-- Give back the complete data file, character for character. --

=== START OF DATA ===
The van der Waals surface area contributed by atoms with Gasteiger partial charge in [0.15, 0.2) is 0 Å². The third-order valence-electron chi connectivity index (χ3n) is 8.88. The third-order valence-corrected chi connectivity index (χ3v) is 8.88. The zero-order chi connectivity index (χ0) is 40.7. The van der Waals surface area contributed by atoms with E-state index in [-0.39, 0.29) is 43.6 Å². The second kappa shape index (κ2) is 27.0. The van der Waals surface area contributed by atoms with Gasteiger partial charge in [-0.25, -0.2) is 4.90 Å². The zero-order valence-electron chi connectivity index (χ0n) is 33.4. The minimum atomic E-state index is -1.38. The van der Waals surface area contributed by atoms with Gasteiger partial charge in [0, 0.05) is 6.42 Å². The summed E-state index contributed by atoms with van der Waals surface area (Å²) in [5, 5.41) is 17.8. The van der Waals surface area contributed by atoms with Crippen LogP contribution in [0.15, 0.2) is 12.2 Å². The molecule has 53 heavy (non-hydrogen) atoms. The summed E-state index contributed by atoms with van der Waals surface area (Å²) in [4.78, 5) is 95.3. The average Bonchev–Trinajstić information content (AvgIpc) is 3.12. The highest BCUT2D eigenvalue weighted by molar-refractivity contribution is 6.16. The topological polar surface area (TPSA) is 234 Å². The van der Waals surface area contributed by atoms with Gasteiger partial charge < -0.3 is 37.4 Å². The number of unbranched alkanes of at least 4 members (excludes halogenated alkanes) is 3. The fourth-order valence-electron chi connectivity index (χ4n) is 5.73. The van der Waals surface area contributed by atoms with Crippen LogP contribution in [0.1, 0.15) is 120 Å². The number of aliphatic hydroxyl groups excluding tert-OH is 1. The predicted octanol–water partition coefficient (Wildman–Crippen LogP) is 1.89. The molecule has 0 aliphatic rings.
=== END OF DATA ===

The van der Waals surface area contributed by atoms with Gasteiger partial charge in [0.15, 0.2) is 0 Å². The third-order valence-electron chi connectivity index (χ3n) is 8.88. The third-order valence-corrected chi connectivity index (χ3v) is 8.88. The zero-order chi connectivity index (χ0) is 40.7. The van der Waals surface area contributed by atoms with E-state index in [-0.39, 0.29) is 43.6 Å². The second kappa shape index (κ2) is 27.0. The van der Waals surface area contributed by atoms with Gasteiger partial charge in [-0.25, -0.2) is 4.90 Å². The zero-order valence-electron chi connectivity index (χ0n) is 33.4. The minimum atomic E-state index is -1.38. The van der Waals surface area contributed by atoms with Gasteiger partial charge in [0, 0.05) is 6.42 Å². The summed E-state index contributed by atoms with van der Waals surface area (Å²) in [5, 5.41) is 17.8. The van der Waals surface area contributed by atoms with Crippen LogP contribution in [0.15, 0.2) is 12.2 Å². The molecule has 53 heavy (non-hydrogen) atoms. The summed E-state index contributed by atoms with van der Waals surface area (Å²) in [4.78, 5) is 95.3. The average Bonchev–Trinajstić information content (AvgIpc) is 3.12. The highest BCUT2D eigenvalue weighted by molar-refractivity contribution is 6.16. The topological polar surface area (TPSA) is 234 Å². The van der Waals surface area contributed by atoms with Gasteiger partial charge < -0.3 is 37.4 Å². The number of unbranched alkanes of at least 4 members (excludes halogenated alkanes) is 3. The fourth-order valence-electron chi connectivity index (χ4n) is 5.73. The van der Waals surface area contributed by atoms with Crippen LogP contribution in [0.1, 0.15) is 120 Å². The number of aliphatic hydroxyl groups excluding tert-OH is 1. The predicted octanol–water partition coefficient (Wildman–Crippen LogP) is 1.89. The molecule has 0 aliphatic rings.